Peruvian food is in vogue. Naturally, you will find prestigious restaurants very expensive, but the good thing is that you will eat well almost anywhere. Peruvian food is, honestly, awesome.

Thanks to its diverse climate and the different regions, you can enjoy delicious fish, meats, vegetables, and fruits.

The culinary history of Peru goes back to the Incas and pre-Incas with its corn (which you will see many varieties), potatoes, and spices and the influence of Spanish cuisine, and later with the different migrations of Chinese, European, African, and Japanese cultures.

The most typical dishes you have to try are:

Chifa: It’s the term for Chinese restaurants in Peru. It is a combination of Peruvian and Chinese ingredients.

They are very simple dishes to prepare; all the restaurants seem to serve excellent crazy food in the surroundings of Lima.

Inca Tail: The color of this soda is bright yellow and smells like chewing gum.

Ají de Gallina: It’s shredded chicken in spiced milk sauce.

Pork marinade: Pork sauce served with white rice.

Rice with Chicken: It’s boiled chicken seasoned with a green sauce. Always served with green rice (rice cooked with basil)

Anticuchos: It is a marinated heart of beef that is fried grilled.

Carapulcra: It is made of dried and chopped potato with pork or chicken and beef, served with rice or alone.

Ceviche: Consists of fish or shrimp Mixed with lemon. The fish is cut into small pieces, mixed with lemon juice, and left to rest for an hour. Then mix with onion, celery, coriander, salt, and black pepper. The dish is served cold.

Roasted Cuy: It is considered a delicacy. It is the meat of the cuy seasoned with different species and is traditionally served for very special occasions in the Andean area of Peru.

Fish pickle: It consists of boiled fish seasoned with onion, chili pepper, and lemon juice. Potato the huancaina: They are potatoes served with a special spicy sauce, olives, lettuce, and egg.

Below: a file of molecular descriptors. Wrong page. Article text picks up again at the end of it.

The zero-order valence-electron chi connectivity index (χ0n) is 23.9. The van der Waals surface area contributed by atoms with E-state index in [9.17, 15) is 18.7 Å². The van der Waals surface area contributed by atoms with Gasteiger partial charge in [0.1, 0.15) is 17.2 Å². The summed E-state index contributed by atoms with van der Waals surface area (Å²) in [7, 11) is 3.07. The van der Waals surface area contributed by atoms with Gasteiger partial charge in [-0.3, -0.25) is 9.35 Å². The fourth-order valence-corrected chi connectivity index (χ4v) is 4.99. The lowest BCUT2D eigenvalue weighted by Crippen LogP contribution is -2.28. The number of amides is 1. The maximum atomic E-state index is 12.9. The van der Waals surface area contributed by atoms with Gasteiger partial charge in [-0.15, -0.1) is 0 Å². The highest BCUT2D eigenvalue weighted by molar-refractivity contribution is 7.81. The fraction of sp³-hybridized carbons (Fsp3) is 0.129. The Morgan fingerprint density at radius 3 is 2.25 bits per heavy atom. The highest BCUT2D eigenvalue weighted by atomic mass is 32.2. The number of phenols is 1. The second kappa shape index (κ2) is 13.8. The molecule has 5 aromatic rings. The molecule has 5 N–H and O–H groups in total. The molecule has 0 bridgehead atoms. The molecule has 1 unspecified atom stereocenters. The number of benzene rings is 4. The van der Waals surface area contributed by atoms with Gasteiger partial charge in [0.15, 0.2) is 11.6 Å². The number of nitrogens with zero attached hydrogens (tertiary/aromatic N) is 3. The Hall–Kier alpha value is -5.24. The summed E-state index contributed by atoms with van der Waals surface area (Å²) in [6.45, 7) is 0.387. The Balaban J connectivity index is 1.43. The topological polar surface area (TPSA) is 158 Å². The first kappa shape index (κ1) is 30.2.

Rocoto Relleno: It is a typical dish with meat, onion, peanuts, milk, and eggs, introduced inside rocoto (pepper), served with potatoes and cheese.

Salchipapa: This dish based on sausages, chips, and sauces has become one of the favorites of Peruvians.

Transport in Peru

In Peru, they drive like madmen. But that’s all there is. There are many modes of public transport: taxis, combis, small buses, and buses.

In the stations, you will see people shouting loudly at the destination, the time of departure, etc. The price, it is not fixed, is negotiated on a case-by-case basis. We learned that if you take it out online, you always pay more.

Toilet paper

One thing that will catch your eye and that you have to keep in mind is that in the bathrooms, the toilet paper, after use, should be thrown in the trash and not in the toilet.

This is because the pipes are very thin, and the jam always occurs. Watch out for this.

Have you been to Peru? What are your recommendations? Leave us your tips in the comments, so we can all help more travelers!!!

Prepare your trip to Peru

Book Your Trip

Book Your Flight
Find a cheap flight by using Skyscanner.

Book Your Accommodation
You can book your hostel, hotel, or apartments on Booking.com.

Don’t Forget Travel Insurance.
Travel insurance will protect you against illness, injury, theft, and cancellations. It’s your protection in case anything goes wrong. You never go on a trip without it.

Best companies for activities
Check out Civitatis.com and find the best tours in English (French, Spanish and Italian)

Are you looking for the best companies to save money with?
Check out my resource page for the best companies to use when you travel! I list all the ones I use to save money when I travel – and I think will help you too! (Is in Spanish yet)

Disclosure: Some of the links on this post are affiliate links, meaning at no additional cost to you, I may earn a small commission if you click through and make a purchase.

Last Updated on 7 July, 2021 by Veronica